ROCKFORD, Ill. (WTVO) — The City of Rockford’s Planning and Development Committee approved funding for the YMCA to expand in two locations in the city.
The $250,000 in funding would go towards upgrading the location on Y Blvd. As well as creating a neighborhood YMCA focused on youth in the community at the Lutheran Church of Good Shepherd.
“These funds would allow us to invest into brick and mortar and invest in creating spaces and places for our children and for our families,” said Brent Pentenburg the CEO of the YMCA of Rock River Valley.
“The YMCA has been dedicated to the Rockford region for some time,” said City of Rockford 9th Ward Alderman, Bill Rose. “Any time they decide to expand services, whether it’s in one area or multiple areas, which in this case it is. We feel like they have they background knowledge and the understanding of our community to implement those programs.”
Pentenburg went over some data that contributed to these projects. Nationwide 6/10 adults live with a chronic illness, and 4/10 live with two. There is also nearly a 10 percent increase in obesity in Winnebago County over the last decade. This includes an increase in child obesity.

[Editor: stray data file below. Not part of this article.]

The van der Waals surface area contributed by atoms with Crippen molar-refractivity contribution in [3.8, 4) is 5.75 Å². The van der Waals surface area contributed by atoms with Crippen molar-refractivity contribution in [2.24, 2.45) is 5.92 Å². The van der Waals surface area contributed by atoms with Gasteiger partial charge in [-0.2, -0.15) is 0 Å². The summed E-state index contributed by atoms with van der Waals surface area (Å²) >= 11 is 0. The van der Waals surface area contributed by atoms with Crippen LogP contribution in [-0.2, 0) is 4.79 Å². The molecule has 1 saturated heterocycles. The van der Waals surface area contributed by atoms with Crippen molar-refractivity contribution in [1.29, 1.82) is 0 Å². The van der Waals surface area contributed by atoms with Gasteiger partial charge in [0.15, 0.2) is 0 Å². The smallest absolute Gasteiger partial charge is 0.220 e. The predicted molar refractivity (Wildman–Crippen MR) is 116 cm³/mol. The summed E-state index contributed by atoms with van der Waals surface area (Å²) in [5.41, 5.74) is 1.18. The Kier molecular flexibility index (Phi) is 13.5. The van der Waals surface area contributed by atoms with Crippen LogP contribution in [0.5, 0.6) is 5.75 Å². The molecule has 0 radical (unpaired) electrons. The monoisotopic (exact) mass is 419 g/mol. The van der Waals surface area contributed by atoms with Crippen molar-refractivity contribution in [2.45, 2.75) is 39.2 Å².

“When we look at the physical health of our community as well as the academic success of our young people, and knowing that we have a workforce that is college and career-ready, I think there are some challenges and some needs that we have to reckon with,” Petenburg said. “Nearly half of our young people are overweight or obese and so as a YMCA and more importantly as a community, what are the investments that we are going to make that go upstream so that we provide the support and the nurturing environments and the caring environments and the challenging environments?”
These funds would be coming from the City’s American Rescue Plan Funds(ARPA) dedicated to community violence prevention. As for the YMCA, this is part of a $15 to $20 million capital campaign.
“These funds are, at the end of the day, an investment into kids and families and ensuring that we go upstream to develop the social infrastructure, the health ecosystem so that young people and families have an opportunity to engage in holistic services that build up their spirit, mind, and body,” Pentenburg said.
The unanimous approval means it is now up for a vote at the upcoming City Council meeting.